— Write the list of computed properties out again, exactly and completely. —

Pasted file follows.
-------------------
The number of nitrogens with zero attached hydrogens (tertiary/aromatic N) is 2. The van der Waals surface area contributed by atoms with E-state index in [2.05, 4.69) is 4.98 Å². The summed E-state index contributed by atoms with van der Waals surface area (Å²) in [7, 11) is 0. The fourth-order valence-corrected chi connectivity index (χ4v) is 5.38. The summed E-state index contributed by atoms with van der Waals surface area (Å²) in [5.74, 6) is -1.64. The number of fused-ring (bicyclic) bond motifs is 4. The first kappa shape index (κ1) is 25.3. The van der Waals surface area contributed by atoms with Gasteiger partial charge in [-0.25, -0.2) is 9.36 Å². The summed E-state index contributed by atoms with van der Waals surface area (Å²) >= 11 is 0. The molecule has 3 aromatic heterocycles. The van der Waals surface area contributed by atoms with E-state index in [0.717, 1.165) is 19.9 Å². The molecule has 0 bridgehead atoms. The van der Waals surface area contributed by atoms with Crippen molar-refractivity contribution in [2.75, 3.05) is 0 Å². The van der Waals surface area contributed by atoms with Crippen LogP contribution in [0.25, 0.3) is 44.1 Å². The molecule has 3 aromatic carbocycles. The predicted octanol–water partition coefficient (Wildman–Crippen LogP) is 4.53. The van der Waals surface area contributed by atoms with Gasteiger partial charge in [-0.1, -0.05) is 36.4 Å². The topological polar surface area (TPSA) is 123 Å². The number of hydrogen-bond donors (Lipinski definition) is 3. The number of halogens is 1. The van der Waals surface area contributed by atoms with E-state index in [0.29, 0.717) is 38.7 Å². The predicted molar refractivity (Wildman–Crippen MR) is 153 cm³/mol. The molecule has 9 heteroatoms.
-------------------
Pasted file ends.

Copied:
The number of nitrogens with zero attached hydrogens (tertiary/aromatic N) is 2. The van der Waals surface area contributed by atoms with E-state index in [2.05, 4.69) is 4.98 Å². The summed E-state index contributed by atoms with van der Waals surface area (Å²) in [7, 11) is 0. The fourth-order valence-corrected chi connectivity index (χ4v) is 5.38. The summed E-state index contributed by atoms with van der Waals surface area (Å²) in [5.74, 6) is -1.64. The number of fused-ring (bicyclic) bond motifs is 4. The first kappa shape index (κ1) is 25.3. The van der Waals surface area contributed by atoms with Gasteiger partial charge in [-0.25, -0.2) is 9.36 Å². The summed E-state index contributed by atoms with van der Waals surface area (Å²) >= 11 is 0. The molecule has 3 aromatic heterocycles. The van der Waals surface area contributed by atoms with E-state index in [0.717, 1.165) is 19.9 Å². The molecule has 0 bridgehead atoms. The van der Waals surface area contributed by atoms with Crippen molar-refractivity contribution in [2.75, 3.05) is 0 Å². The van der Waals surface area contributed by atoms with Crippen LogP contribution in [0.25, 0.3) is 44.1 Å². The molecule has 3 aromatic carbocycles. The predicted octanol–water partition coefficient (Wildman–Crippen LogP) is 4.53. The van der Waals surface area contributed by atoms with Gasteiger partial charge in [-0.1, -0.05) is 36.4 Å². The topological polar surface area (TPSA) is 123 Å². The number of hydrogen-bond donors (Lipinski definition) is 3. The number of halogens is 1. The van der Waals surface area contributed by atoms with E-state index in [0.29, 0.717) is 38.7 Å². The predicted molar refractivity (Wildman–Crippen MR) is 153 cm³/mol. The molecule has 9 heteroatoms.